In the press kit for her latest film, Monsoon Wedding, director Mira Nair writes that she wanted the film to be like a Bollywood movie (Bollywood is slang for the prolific commercial filmmaking industry in Bombay) but done on her own terms. I can't really judge the accuracy of that claim, since my own experience with Bollywood has been limited to the opening credits of Ghost World and glancing at the television while eating at India Palace. But when Nair continues to write that "if the film captures the masti -- the intoxicating zest for life -- of my people then I will have done my work," I feel that she surely must have succeeded, because Monsoon Wedding is that rarest of beasts in contemporary movies: an accessible crowd-pleaser that doesn't pander to the audience and has no unpleasant aftertaste.
Set in present-day Delhi, Monsoon Wedding is sort of a modern, Indian remake of Vincente Minnelli's Father of the Bride. The film covers a four-day wedding gathering at the home of the upper-middle-class Verma family, whose daughter Aditi (Vasundhara Das) has agreed to an arranged marriage to Hemant (Parvin Dabas), a computer programmer from Houston. This familiar and conventional plot is established from the outset. The first image we see is that of father Lalit (Naseeruddin Shah, in the Spencer Tracy role) consumed with worry and arguing with the wedding planner on his cell phone, while wife Pimmi (Lillete Dubey) and other female relatives are busy preparing the house for the arrival of the groom and his family.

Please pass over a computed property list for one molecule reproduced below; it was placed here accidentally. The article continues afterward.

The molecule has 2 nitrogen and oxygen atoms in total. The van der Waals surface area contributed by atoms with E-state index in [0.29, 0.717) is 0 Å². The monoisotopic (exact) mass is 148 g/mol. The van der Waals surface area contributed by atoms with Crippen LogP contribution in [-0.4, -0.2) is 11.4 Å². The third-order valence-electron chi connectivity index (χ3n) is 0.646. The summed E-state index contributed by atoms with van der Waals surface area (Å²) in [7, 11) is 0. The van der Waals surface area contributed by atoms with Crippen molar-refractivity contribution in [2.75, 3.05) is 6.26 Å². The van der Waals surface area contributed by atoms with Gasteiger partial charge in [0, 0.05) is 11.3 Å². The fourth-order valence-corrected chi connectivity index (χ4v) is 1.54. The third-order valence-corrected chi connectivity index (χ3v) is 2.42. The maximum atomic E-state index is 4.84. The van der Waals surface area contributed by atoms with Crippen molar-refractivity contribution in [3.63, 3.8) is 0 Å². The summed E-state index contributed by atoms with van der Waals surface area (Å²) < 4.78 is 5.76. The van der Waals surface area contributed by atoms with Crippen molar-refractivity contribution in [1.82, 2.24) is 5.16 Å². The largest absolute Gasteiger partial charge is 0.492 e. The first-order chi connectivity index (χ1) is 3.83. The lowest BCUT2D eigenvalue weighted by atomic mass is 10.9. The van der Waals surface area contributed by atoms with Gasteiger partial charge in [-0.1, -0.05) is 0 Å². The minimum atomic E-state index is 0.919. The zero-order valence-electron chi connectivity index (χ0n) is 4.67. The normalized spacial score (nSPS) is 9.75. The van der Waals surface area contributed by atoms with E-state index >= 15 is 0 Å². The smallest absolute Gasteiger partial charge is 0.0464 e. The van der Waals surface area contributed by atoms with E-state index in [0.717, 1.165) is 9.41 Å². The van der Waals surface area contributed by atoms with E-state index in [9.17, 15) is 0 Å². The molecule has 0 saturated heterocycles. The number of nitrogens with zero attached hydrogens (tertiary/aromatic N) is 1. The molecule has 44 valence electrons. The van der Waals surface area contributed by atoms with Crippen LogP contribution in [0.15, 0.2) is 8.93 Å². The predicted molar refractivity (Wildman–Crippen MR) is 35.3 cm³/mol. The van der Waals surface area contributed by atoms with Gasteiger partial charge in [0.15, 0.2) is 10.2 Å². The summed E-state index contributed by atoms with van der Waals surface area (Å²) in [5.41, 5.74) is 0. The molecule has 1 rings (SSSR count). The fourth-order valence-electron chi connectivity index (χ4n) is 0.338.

But Monsoon Wedding takes this outline and does wonderful things with it. With its engaging mix of genre elements (comedy, romance, melodrama, musical), affectionately realistic view of family life, and naturalistic use of musical scenes, it probably has more in common with a different -- and far better -- Minnelli film, Meet Me in St. Louis. Like that great American musical, Monsoon Wedding's music -- a spontaneous, post-engagement-party family sing-along; a joyous, female-bonding ceremonial song as henna is applied to the bride's hands and arms; a wedding-party lipsync and dance performance to modern Indian disco -- emerges naturally from the action. (The wedding party itself --in the middle of the monsoon --is like a giddy version of a Kurosawa battle scene, family members with umbrellas plunging into the rain in flanks.)
Monsoon Wedding also reveals, rather quickly, that its truest concern isn't necessarily for the wedding at the film's core (though Aditi and Hemant get their due in a wary yet hopeful examination of arranged marriage) or Lalit's stress at putting on such an extravaganza but for the gathering itself, for the frenzied influx of relatives and friends who fill the frame and whose stories and personalities emerge so clearly. In this way, the film also evokes Robert Altman for its use of a large ensemble cast. Indeed, many of the film's most memorable subplots concern characters outside the film's narrative epicenter -- the subtle, tortured courtship of family maid Alice (Tilotama Shome) and wedding planner Dube (Vijay Raaz); the horny, frustrated courtship of cousin Ayesha (Neha Dubey) and the home-from-Australia Rahul (Randeep Hooda); the precariously evolving story of "spinster" cousin Ria (Shefali Shetty).